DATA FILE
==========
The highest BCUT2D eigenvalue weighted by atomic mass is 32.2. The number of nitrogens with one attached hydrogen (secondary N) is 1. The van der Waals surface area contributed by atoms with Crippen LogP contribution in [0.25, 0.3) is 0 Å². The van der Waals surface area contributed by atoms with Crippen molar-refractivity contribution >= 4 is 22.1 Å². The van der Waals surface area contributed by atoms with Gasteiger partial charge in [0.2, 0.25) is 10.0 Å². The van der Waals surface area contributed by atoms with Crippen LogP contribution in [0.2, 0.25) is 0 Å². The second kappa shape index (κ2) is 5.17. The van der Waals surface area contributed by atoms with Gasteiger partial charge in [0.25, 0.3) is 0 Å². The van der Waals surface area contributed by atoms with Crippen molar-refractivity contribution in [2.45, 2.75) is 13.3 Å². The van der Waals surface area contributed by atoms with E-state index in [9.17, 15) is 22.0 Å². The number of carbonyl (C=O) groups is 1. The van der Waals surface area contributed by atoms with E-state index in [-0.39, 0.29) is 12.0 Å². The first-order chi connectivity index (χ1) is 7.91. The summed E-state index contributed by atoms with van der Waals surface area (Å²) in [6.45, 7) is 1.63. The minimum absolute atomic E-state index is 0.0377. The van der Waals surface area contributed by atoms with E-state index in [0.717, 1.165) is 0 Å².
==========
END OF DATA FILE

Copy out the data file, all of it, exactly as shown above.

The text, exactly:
The highest BCUT2D eigenvalue weighted by atomic mass is 32.2. The number of nitrogens with one attached hydrogen (secondary N) is 1. The van der Waals surface area contributed by atoms with Crippen LogP contribution in [0.25, 0.3) is 0 Å². The van der Waals surface area contributed by atoms with Crippen molar-refractivity contribution >= 4 is 22.1 Å². The van der Waals surface area contributed by atoms with Gasteiger partial charge in [0.2, 0.25) is 10.0 Å². The van der Waals surface area contributed by atoms with Crippen LogP contribution in [0.2, 0.25) is 0 Å². The second kappa shape index (κ2) is 5.17. The van der Waals surface area contributed by atoms with Gasteiger partial charge in [0.25, 0.3) is 0 Å². The van der Waals surface area contributed by atoms with Crippen molar-refractivity contribution in [2.45, 2.75) is 13.3 Å². The van der Waals surface area contributed by atoms with E-state index in [9.17, 15) is 22.0 Å². The number of carbonyl (C=O) groups is 1. The van der Waals surface area contributed by atoms with E-state index in [-0.39, 0.29) is 12.0 Å². The first-order chi connectivity index (χ1) is 7.91. The summed E-state index contributed by atoms with van der Waals surface area (Å²) in [6.45, 7) is 1.63. The minimum absolute atomic E-state index is 0.0377. The van der Waals surface area contributed by atoms with E-state index in [0.717, 1.165) is 0 Å².